Measuring and modeling diffuse scattering in protein X-ray crystallography
Andrew H Van Benschoten,
Aaron S. Brewster,
Nicholas K Sauter,
James S. Fraser,
Michael E. Wall
Posted 06 Dec 2015
bioRxiv DOI: 10.1101/033746 (published DOI: 10.1073/pnas.1524048113)
Posted 06 Dec 2015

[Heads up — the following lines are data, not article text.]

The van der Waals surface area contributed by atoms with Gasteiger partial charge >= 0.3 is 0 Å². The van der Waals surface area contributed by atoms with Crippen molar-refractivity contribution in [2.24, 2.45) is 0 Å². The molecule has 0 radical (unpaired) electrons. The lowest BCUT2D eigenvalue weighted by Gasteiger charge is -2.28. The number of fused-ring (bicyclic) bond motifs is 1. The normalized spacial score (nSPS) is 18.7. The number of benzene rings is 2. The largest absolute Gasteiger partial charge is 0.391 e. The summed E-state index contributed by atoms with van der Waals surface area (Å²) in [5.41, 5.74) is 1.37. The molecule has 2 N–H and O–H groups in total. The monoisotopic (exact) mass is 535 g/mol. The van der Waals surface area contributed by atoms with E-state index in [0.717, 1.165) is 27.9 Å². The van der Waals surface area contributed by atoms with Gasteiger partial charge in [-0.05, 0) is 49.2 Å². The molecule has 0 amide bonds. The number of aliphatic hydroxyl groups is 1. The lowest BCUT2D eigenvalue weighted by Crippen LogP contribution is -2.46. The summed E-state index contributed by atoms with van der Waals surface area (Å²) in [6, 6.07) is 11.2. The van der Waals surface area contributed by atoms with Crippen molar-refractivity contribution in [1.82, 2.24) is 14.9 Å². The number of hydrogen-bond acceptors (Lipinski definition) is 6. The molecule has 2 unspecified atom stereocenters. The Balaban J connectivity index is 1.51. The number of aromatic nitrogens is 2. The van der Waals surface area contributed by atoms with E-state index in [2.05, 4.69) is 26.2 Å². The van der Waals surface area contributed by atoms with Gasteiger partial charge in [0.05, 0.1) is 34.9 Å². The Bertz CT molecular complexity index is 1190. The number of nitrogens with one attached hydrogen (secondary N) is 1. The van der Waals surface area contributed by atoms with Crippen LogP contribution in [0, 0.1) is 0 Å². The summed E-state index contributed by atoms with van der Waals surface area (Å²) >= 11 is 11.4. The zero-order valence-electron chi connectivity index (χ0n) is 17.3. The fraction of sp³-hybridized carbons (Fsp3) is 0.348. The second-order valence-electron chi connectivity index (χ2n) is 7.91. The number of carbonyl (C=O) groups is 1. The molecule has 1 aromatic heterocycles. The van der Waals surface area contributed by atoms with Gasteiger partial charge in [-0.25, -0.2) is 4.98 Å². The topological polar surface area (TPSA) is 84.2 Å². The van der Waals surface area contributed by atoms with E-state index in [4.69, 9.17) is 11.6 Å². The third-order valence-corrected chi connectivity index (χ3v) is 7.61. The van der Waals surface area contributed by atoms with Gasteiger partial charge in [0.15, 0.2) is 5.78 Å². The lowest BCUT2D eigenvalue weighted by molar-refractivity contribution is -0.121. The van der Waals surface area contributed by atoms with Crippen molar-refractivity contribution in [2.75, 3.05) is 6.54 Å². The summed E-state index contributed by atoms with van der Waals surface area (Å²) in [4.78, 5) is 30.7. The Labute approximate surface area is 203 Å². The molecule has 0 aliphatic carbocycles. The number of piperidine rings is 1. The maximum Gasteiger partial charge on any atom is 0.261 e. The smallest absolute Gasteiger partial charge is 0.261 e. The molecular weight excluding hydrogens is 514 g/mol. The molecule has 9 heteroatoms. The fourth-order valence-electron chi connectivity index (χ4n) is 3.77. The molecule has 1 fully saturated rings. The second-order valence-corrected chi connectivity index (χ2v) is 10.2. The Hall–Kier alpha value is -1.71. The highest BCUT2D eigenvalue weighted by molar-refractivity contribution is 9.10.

X-ray diffraction has the potential to provide rich information about the structural dynamics of macromolecules. To realize this potential, both Bragg scattering, which is currently used to derive macromolecular structures, and diffuse scattering, which reports on correlations in charge density variations must be measured. Until now measurement of diffuse scattering from protein crystals has been scarce, due to the extra effort of collecting diffuse data. Here, we present three-dimensional measurements of diffuse intensity collected from crystals of the enzymes cyclophilin A and trypsin. The measurements were obtained from the same X-ray diffraction images as the Bragg data, using best practices for standard data collection. To model the underlying dynamics in a practical way that could be used during structure refinement, we tested Translation-Libration-Screw (TLS), Liquid-Like Motions (LLM), and coarse-grained Normal Modes (NM) models of protein motions. The LLM model provides a global picture of motions and were refined against the diffuse data, while the TLS and NM models provide more detailed and distinct descriptions of atom displacements, and only used information from the Bragg data. Whereas different TLS groupings yielded similar Bragg intensities, they yielded different diffuse intensities, none of which agreed well with the data. In contrast, both the LLM and NM models agreed substantially with the diffuse data. These results demonstrate a realistic path to increase the number of diffuse datasets available to the wider biosciences community and indicate that NM-based refinement can generate dynamics-inspired structural models that simultaneously agree with both Bragg and diffuse scattering.
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